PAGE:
An American Tourist Has Been Kidnapped and Held for Ransom in Uganda. Here’s What to Know
An American woman and a local guide were kidnapped from a popular tourist destination in Uganda on Tuesday evening by unknown gunmen who have demanded a $500,000 ransom, according to police.
The woman was identified by Reuters as Kimberley Sue Endecott, 35. Los Angeles TV stations quoted friends and neighbors, who identified her as Kimberly Sue Endicott, from Costa Mesa, Calif.
The Uganda Police Force said she was on a sightseeing tour around Uganda’s Queen Elizabeth National Park on Tuesday evening, along with a senior guide and an elderly tourist couple when they were ambushed by four gun-wielding men. Police said she and the guide, identified as Jean-Paul Mirenge Remezo, were taken. The two others raised the alarm.
The Queen Elizabeth National Park is generally regarded as a safe tourist destination. It’s the most-visited national park in Uganda, with safaris offering the opportunity to see tree-climbing lions, herds of buffalo, elephants and hippos. But the park also shares a porous, forested border with the Democratic Republic of Congo, where rebel groups are known to be active.
TIMEUganda’s Queen Elizabeth National Park shares a porous border with the Democratic Republic of Congo, where rebel and criminal groups are active
Kidnappings of tourists are rare in Uganda, says Indigo Ellis, lead Congo analyst at global risk consultancy, Verisk Maplecroft. “But they’re becoming more popular.”
Here’s what to know.
What’s the likely motive for the crime?
The speed at which the $500,000 ransom was demanded – using the American victim’s cell phone, according to police – indicates that the crime has an economic motive, says Ellis. “Kidnappings are becoming more and more popular as a way of eking out as much financial gain as possible from the tourism sector,” she says.
The trend is driven by poverty in the region. In North Kivu, the province of Congo bordering the Queen Elizabeth National Park, GDP per capita has barely risen since the 1980s.
“Kidnapping is becoming more viable,” says Ellis. “And as we’ve seen with this case, the speed at which they demanded the ransom has got to be taken into account when we look at the motivations of these people.”
Is Uganda safe for tourists?
Most tourist trips to Uganda go ahead without incident, authorities say. Ugandan police said the kidnapping was “the first incident of this kind” ever registered in the park. “Those planning to visit the National Park and its surroundings should not be discouraged,” the force said in a statement.
But killings of tourists are not unprecedented in Uganda. “After separate killings of two Scandinavian nationals in hotels in Kampala in February 2018, the Ugandan government is extra-sensitive to perception that it cannot protect international visitors, a vital source of hard currency,” says Edward Hobey-Hamsher, Uganda analyst at Verisk Maplecroft.
The U.S. State Department tells tourists to “exercise increased caution” while traveling in Uganda, stating that local police often lack enough resources to respond effectively to crimes like kidnapping, armed robbery and sexual assault.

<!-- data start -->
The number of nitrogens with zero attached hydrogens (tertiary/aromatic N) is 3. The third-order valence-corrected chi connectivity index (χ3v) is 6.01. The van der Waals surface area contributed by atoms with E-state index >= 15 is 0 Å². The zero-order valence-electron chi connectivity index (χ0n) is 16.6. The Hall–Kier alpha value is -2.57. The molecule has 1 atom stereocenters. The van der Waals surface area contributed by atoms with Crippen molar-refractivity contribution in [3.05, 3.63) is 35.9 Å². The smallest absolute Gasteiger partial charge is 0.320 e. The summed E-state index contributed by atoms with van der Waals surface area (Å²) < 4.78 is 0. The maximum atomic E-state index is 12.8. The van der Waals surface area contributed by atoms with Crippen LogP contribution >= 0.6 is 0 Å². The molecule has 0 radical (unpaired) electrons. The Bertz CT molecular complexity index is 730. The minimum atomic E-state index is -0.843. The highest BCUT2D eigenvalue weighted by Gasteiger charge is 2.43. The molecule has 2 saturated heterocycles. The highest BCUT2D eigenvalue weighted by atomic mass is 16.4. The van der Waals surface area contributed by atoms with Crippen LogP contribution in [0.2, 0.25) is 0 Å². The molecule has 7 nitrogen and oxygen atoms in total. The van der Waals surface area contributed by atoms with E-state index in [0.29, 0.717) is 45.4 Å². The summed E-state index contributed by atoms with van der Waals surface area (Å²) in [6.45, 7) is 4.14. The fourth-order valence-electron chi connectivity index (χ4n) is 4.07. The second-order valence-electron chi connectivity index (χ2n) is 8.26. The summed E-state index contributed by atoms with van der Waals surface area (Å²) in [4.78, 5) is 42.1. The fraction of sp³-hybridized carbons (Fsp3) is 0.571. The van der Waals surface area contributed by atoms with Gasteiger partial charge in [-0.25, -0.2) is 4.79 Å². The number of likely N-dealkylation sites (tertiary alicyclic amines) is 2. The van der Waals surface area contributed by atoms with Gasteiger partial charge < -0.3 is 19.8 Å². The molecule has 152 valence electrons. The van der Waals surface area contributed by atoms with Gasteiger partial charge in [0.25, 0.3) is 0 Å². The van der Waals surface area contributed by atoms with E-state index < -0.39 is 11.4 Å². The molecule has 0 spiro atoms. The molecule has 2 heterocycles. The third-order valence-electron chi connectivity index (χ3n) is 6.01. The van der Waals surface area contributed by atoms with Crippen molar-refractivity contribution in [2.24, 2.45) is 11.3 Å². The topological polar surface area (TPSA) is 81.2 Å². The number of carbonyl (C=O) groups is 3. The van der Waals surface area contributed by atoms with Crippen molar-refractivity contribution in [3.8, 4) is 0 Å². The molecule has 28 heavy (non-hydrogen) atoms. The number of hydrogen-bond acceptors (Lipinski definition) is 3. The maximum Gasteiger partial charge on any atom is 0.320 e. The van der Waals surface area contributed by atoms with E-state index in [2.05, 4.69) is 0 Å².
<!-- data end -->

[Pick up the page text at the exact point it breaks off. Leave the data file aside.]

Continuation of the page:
The State Department advises tourists to “reconsider travel” to Congo, however. North Kivu, the Congolese state bordering the Queen Elizabeth National Park, is singled out as a location where “severe outbreaks of violence targeting civilians” can occur.
Ugandan police said they closed off the border with Congo and “strongly believe” that the kidnappers, along with their victims, are still in the Queen Elizabeth National Park. But there is no guarantee that they were unable to slip across the border.
Uganda received some 1.4 million visitors in 2017 – about 78,000 of them from the Americas, according to the World Tourism Organization. South Africa, by comparison, saw 10.2 million visitors in 2017, nearly 550,000 from the Americas.
Who is responsible?
It’s not clear yet who is responsible for the kidnappings. But the kidnappers could be from the Allied Democratic Forces (ADF), a rebel group originally from Uganda which is based across the border in Congo, according to Ellis, the risk analyst. The ADF began life as a force attempting to overthrow Uganda’s President Yoweri Museveni, but has morphed into a “criminal group,” says Ellis.
The ADF is likely responsible for the kidnapping, last year, of a group of tourists and their guide just across the border in Congo, according to Ellis. The group is also blamed for recent attacks on Ebola treatment centers trying to suppress an outbreak in Congo.
“The ADF has recently been linked to ISIS and al-Shabaab,” says Ellis. “But that’s not really the driving cause of that criminal criminal activity. It’s not terrorist completely in nature, it’s much more motivated by economic gain.”
A whole host of other militias and bandit groups – including deserters from the Ugandan armed forces – could also be responsible. If the kidnappers are from Congo, Ellis says, Uganda might be able to draw a line under the incident as a one-off. “If it turns out to be a Uganda-based group, then they’ll have slightly more difficulties in playing it off with international tourists.”
Will the ransom be paid?
Ugandan police said they would not pay the ransom. The U.S. government has a policy against paying ransoms to terrorist groups, but under President Barack Obama, the government announced it would stop prosecuting victims’ families who raised ransom money privately.
However earlier this week, before the kidnappings, Secretary of State Mike Pompeo indicated the Trump Administration might seek to change those rules. “Any payment to a terrorist or a terrorist regime gives money so that they can seize more of our people,” he told families of American hostages at an event in Washington. “We cannot accept that risk.”
Therefore, whether a ransom is paid will likely depend on whether the group responsible has terrorist or financial motives.